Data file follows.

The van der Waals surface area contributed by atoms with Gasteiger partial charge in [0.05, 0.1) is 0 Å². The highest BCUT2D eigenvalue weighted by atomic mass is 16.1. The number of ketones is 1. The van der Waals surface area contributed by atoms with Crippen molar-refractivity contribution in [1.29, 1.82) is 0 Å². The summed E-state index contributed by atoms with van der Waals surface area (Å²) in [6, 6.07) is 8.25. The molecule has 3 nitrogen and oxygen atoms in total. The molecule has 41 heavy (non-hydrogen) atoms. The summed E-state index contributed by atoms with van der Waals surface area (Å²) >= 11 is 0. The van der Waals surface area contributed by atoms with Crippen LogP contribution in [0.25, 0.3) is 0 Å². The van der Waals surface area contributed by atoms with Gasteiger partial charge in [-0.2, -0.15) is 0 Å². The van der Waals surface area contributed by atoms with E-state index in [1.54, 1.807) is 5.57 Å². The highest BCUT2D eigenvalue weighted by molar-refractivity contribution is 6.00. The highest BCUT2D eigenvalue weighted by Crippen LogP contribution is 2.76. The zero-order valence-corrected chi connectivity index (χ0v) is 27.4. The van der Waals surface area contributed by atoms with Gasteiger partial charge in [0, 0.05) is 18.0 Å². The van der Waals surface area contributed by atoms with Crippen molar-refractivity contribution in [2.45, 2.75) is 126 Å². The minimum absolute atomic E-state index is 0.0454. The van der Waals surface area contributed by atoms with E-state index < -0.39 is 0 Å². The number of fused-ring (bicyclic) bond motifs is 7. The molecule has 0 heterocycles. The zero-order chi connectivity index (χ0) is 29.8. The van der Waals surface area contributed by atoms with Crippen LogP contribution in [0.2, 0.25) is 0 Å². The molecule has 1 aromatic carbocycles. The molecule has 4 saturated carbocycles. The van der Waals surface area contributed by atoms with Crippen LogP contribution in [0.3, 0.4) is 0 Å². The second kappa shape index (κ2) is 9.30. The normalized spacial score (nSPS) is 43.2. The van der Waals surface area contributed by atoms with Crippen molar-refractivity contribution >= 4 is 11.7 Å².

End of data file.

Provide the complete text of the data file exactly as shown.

The van der Waals surface area contributed by atoms with Gasteiger partial charge in [0.05, 0.1) is 0 Å². The highest BCUT2D eigenvalue weighted by atomic mass is 16.1. The number of ketones is 1. The van der Waals surface area contributed by atoms with Crippen molar-refractivity contribution in [1.29, 1.82) is 0 Å². The summed E-state index contributed by atoms with van der Waals surface area (Å²) in [6, 6.07) is 8.25. The molecule has 3 nitrogen and oxygen atoms in total. The molecule has 41 heavy (non-hydrogen) atoms. The summed E-state index contributed by atoms with van der Waals surface area (Å²) >= 11 is 0. The van der Waals surface area contributed by atoms with Crippen LogP contribution in [0.25, 0.3) is 0 Å². The van der Waals surface area contributed by atoms with Gasteiger partial charge in [-0.2, -0.15) is 0 Å². The van der Waals surface area contributed by atoms with E-state index in [1.54, 1.807) is 5.57 Å². The highest BCUT2D eigenvalue weighted by molar-refractivity contribution is 6.00. The highest BCUT2D eigenvalue weighted by Crippen LogP contribution is 2.76. The zero-order valence-corrected chi connectivity index (χ0v) is 27.4. The van der Waals surface area contributed by atoms with Gasteiger partial charge in [0, 0.05) is 18.0 Å². The van der Waals surface area contributed by atoms with Crippen molar-refractivity contribution in [2.45, 2.75) is 126 Å². The minimum absolute atomic E-state index is 0.0454. The van der Waals surface area contributed by atoms with E-state index < -0.39 is 0 Å². The number of fused-ring (bicyclic) bond motifs is 7. The molecule has 0 heterocycles. The zero-order chi connectivity index (χ0) is 29.8. The van der Waals surface area contributed by atoms with Crippen LogP contribution in [0.2, 0.25) is 0 Å². The molecule has 1 aromatic carbocycles. The molecule has 4 saturated carbocycles. The van der Waals surface area contributed by atoms with Crippen LogP contribution in [0.3, 0.4) is 0 Å². The second kappa shape index (κ2) is 9.30. The normalized spacial score (nSPS) is 43.2. The van der Waals surface area contributed by atoms with Crippen molar-refractivity contribution >= 4 is 11.7 Å².